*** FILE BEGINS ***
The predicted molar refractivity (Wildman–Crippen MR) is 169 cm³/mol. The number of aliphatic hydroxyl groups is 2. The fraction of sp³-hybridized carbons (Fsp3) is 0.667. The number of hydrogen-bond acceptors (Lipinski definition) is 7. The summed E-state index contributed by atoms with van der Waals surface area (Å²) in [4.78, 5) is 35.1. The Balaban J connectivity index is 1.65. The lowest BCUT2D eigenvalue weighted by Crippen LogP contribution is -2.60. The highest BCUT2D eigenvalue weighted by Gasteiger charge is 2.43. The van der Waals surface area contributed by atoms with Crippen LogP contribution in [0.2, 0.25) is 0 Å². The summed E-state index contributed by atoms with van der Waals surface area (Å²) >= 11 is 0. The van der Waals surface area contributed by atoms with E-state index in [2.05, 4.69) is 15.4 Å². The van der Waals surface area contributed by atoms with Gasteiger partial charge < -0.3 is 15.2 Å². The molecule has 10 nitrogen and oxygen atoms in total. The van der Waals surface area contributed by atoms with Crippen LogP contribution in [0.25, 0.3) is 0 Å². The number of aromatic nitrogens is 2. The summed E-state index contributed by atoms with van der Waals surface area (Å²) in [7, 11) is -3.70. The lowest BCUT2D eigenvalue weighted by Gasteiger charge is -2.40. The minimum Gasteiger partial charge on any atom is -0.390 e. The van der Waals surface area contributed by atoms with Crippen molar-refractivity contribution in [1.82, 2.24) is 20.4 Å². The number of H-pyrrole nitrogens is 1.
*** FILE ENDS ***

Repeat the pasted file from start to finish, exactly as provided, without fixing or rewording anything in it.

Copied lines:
The predicted molar refractivity (Wildman–Crippen MR) is 169 cm³/mol. The number of aliphatic hydroxyl groups is 2. The fraction of sp³-hybridized carbons (Fsp3) is 0.667. The number of hydrogen-bond acceptors (Lipinski definition) is 7. The summed E-state index contributed by atoms with van der Waals surface area (Å²) in [4.78, 5) is 35.1. The Balaban J connectivity index is 1.65. The lowest BCUT2D eigenvalue weighted by Crippen LogP contribution is -2.60. The highest BCUT2D eigenvalue weighted by Gasteiger charge is 2.43. The van der Waals surface area contributed by atoms with Crippen LogP contribution in [0.2, 0.25) is 0 Å². The summed E-state index contributed by atoms with van der Waals surface area (Å²) >= 11 is 0. The van der Waals surface area contributed by atoms with E-state index in [2.05, 4.69) is 15.4 Å². The van der Waals surface area contributed by atoms with Gasteiger partial charge < -0.3 is 15.2 Å². The molecule has 10 nitrogen and oxygen atoms in total. The van der Waals surface area contributed by atoms with Crippen LogP contribution in [0.25, 0.3) is 0 Å². The number of aromatic nitrogens is 2. The summed E-state index contributed by atoms with van der Waals surface area (Å²) in [7, 11) is -3.70. The lowest BCUT2D eigenvalue weighted by Gasteiger charge is -2.40. The minimum Gasteiger partial charge on any atom is -0.390 e. The van der Waals surface area contributed by atoms with Crippen molar-refractivity contribution in [1.82, 2.24) is 20.4 Å². The number of H-pyrrole nitrogens is 1.